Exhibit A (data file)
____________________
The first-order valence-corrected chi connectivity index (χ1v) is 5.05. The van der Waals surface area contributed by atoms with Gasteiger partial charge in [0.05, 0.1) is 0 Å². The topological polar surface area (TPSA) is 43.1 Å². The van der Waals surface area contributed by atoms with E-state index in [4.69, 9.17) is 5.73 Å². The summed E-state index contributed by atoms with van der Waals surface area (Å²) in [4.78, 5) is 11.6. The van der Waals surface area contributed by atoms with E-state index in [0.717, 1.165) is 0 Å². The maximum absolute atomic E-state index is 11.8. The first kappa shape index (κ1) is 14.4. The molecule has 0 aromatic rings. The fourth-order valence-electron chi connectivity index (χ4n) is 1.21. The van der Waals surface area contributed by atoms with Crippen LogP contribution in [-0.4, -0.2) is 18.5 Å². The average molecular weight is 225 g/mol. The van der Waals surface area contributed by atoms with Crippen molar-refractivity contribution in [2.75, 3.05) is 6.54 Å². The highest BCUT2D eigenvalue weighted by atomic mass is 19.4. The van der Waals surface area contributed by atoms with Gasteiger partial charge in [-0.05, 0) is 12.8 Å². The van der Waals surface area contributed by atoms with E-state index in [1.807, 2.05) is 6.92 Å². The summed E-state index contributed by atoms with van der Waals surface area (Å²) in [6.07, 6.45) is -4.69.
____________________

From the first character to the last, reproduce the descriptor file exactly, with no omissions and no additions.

The first-order valence-corrected chi connectivity index (χ1v) is 5.05. The van der Waals surface area contributed by atoms with Gasteiger partial charge in [0.05, 0.1) is 0 Å². The topological polar surface area (TPSA) is 43.1 Å². The van der Waals surface area contributed by atoms with E-state index in [4.69, 9.17) is 5.73 Å². The summed E-state index contributed by atoms with van der Waals surface area (Å²) in [4.78, 5) is 11.6. The van der Waals surface area contributed by atoms with E-state index in [0.717, 1.165) is 0 Å². The maximum absolute atomic E-state index is 11.8. The first kappa shape index (κ1) is 14.4. The molecule has 0 aromatic rings. The fourth-order valence-electron chi connectivity index (χ4n) is 1.21. The van der Waals surface area contributed by atoms with Crippen LogP contribution in [-0.4, -0.2) is 18.5 Å². The average molecular weight is 225 g/mol. The van der Waals surface area contributed by atoms with Crippen molar-refractivity contribution in [2.75, 3.05) is 6.54 Å². The highest BCUT2D eigenvalue weighted by atomic mass is 19.4. The van der Waals surface area contributed by atoms with Gasteiger partial charge in [-0.05, 0) is 12.8 Å². The van der Waals surface area contributed by atoms with E-state index in [1.807, 2.05) is 6.92 Å². The summed E-state index contributed by atoms with van der Waals surface area (Å²) in [6.07, 6.45) is -4.69.